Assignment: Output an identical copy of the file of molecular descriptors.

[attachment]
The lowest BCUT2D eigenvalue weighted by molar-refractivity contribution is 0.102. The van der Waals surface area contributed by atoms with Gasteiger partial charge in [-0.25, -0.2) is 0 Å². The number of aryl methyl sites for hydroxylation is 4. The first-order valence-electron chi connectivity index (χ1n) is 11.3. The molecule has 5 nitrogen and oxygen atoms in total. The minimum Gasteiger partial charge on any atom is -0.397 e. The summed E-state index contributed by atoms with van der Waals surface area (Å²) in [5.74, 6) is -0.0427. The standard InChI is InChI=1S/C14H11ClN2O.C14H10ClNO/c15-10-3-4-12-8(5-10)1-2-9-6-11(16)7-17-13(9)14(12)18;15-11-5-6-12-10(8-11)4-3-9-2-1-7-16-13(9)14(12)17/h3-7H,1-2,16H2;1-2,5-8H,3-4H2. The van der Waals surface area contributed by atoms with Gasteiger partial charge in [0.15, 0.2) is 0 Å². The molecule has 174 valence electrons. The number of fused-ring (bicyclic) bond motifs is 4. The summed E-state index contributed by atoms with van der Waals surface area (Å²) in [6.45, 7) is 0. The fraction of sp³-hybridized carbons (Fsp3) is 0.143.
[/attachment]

The lowest BCUT2D eigenvalue weighted by molar-refractivity contribution is 0.102. The van der Waals surface area contributed by atoms with Gasteiger partial charge in [-0.25, -0.2) is 0 Å². The number of aryl methyl sites for hydroxylation is 4. The first-order valence-electron chi connectivity index (χ1n) is 11.3. The molecule has 5 nitrogen and oxygen atoms in total. The minimum Gasteiger partial charge on any atom is -0.397 e. The summed E-state index contributed by atoms with van der Waals surface area (Å²) in [5.74, 6) is -0.0427. The standard InChI is InChI=1S/C14H11ClN2O.C14H10ClNO/c15-10-3-4-12-8(5-10)1-2-9-6-11(16)7-17-13(9)14(12)18;15-11-5-6-12-10(8-11)4-3-9-2-1-7-16-13(9)14(12)17/h3-7H,1-2,16H2;1-2,5-8H,3-4H2. The van der Waals surface area contributed by atoms with Gasteiger partial charge in [0.15, 0.2) is 0 Å². The molecule has 174 valence electrons. The number of fused-ring (bicyclic) bond motifs is 4. The summed E-state index contributed by atoms with van der Waals surface area (Å²) in [6.45, 7) is 0. The fraction of sp³-hybridized carbons (Fsp3) is 0.143.